Tuesday, July 21, 2009

Visitors throng Aryabhata's Patna to view eclipse


PATNA: The longest total solar eclipse of the 21st century at Taregna village near Danapur in Bihar’s Patna district will be an occasion to sing the


A child tries on protective goggles at the Astro counter of the MP Birla Planetarium in Kolkata. (TOI Photo)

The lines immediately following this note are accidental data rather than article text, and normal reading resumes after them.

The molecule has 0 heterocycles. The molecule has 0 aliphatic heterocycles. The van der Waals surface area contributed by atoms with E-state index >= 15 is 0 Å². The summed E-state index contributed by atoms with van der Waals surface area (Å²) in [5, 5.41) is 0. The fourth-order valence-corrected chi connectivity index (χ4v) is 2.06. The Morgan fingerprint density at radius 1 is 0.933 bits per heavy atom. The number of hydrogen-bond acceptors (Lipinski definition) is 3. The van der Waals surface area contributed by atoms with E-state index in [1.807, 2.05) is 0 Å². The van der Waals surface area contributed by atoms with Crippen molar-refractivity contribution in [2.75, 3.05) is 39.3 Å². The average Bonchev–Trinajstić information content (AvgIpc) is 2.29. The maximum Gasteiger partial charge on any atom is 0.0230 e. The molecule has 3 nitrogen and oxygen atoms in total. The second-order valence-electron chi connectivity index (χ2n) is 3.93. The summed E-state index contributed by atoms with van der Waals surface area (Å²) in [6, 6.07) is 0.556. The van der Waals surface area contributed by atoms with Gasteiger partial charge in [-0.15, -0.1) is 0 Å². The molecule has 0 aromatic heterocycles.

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Collapse [-]glory of ancient India and its contribution to mathematics and astronomy. It is in Taregna, which offers best sight for eclipse, that the celebrated astronomer of ancient India, Aryabhata, had camped to study celestial bodies. Khagaul (present-day Danapur Junction), is said to be the place where he had his observatory. The word ‘Taregna’ perhaps comes from the Sanskrit ‘‘taraka-gnana’’ (calculating stars). ‘Khagaul’ is thought to be a variant of ‘‘Khagol’’ (astronomy). Aryabhata was born in Pataliputra (then Kusumpura), in 476 AD (according to some experts on April 13) and at age 23 wrote his monumental work ‘Aryabhatiyam’. At the same age, Isaac Newton proposed his theory of gravitation in 1665 AD. Almost 1,000 years before Copernicus (1473-1543 AD) and Galileo (1564-1642), Aryabhata discovered that the earth is round and rotates on its axis. He proposed a theory of his own to explain various planetary motions and accurately predicted the duration of an eclipse and total obscuration of the sun and the moon, as noted by the then Bihar governor R R Diwakar in his book ‘Bihar Through the Ages’ in the 1950s. Aryabhata, sometimes credited with inventing zero, enjoyed the reputation of a mathematician and astronomer non-pareil. Former director of K P Jayaswal Research Institute Jagdishwar Pandey said Bihar Research Society, a Patna-based Indological institute, had published a commentary on ‘Aryabhatiyam’ in 1966 which refers to the name ‘Khagaul’. The decipherment pundit of the institute, late Baldeo Mishra, had edited the volume. Although former director of Bihar State Directorate of Archaeology Sitaram Rai said there was no archaeological evidence associating Taregna and Khagaul with Aryabhata, he, too, is in favour of proper exploration of both places. Member of the new Delhi-based Indian Council of Historical Research (ICHR) O P Jaiswal said Taregna, a Maoist hotbed in the 1980s, had been a neglected area. Jaiswal, too, does not rule out the possibility of Aryabhata’s presence at these two places. Now exactly 1,510 years after ‘Aryabhatiyam’, Aryabhata’s Patna is attracting visitors for the eclipse.

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